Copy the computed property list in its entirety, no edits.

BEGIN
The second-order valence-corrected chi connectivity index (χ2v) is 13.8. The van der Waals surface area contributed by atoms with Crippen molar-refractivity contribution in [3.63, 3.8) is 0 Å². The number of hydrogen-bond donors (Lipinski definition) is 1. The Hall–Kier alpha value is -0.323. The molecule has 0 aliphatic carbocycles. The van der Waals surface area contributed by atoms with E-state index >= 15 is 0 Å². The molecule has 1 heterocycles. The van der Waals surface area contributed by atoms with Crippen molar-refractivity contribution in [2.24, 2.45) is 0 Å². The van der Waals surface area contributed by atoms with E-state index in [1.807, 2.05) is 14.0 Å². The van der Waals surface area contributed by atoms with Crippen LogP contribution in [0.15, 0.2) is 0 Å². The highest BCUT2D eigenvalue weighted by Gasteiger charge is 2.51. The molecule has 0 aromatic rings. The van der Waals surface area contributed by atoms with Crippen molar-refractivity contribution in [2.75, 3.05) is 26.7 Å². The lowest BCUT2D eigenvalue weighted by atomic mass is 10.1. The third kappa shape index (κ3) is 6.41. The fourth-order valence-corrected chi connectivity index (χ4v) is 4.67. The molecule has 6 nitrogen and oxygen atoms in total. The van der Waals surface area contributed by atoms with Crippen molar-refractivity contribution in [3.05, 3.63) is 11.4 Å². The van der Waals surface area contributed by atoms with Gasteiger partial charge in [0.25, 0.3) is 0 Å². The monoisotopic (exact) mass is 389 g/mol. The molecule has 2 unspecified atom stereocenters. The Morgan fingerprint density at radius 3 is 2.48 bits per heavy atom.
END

The second-order valence-corrected chi connectivity index (χ2v) is 13.8. The van der Waals surface area contributed by atoms with Crippen molar-refractivity contribution in [3.63, 3.8) is 0 Å². The number of hydrogen-bond donors (Lipinski definition) is 1. The Hall–Kier alpha value is -0.323. The molecule has 0 aliphatic carbocycles. The van der Waals surface area contributed by atoms with E-state index >= 15 is 0 Å². The molecule has 1 heterocycles. The van der Waals surface area contributed by atoms with Crippen molar-refractivity contribution in [2.24, 2.45) is 0 Å². The van der Waals surface area contributed by atoms with E-state index in [1.807, 2.05) is 14.0 Å². The van der Waals surface area contributed by atoms with Crippen LogP contribution in [0.15, 0.2) is 0 Å². The highest BCUT2D eigenvalue weighted by Gasteiger charge is 2.51. The molecule has 0 aromatic rings. The van der Waals surface area contributed by atoms with Crippen molar-refractivity contribution in [2.75, 3.05) is 26.7 Å². The lowest BCUT2D eigenvalue weighted by atomic mass is 10.1. The third kappa shape index (κ3) is 6.41. The fourth-order valence-corrected chi connectivity index (χ4v) is 4.67. The molecule has 6 nitrogen and oxygen atoms in total. The van der Waals surface area contributed by atoms with Crippen molar-refractivity contribution in [3.05, 3.63) is 11.4 Å². The van der Waals surface area contributed by atoms with Gasteiger partial charge in [0.25, 0.3) is 0 Å². The monoisotopic (exact) mass is 389 g/mol. The molecule has 2 unspecified atom stereocenters. The Morgan fingerprint density at radius 3 is 2.48 bits per heavy atom.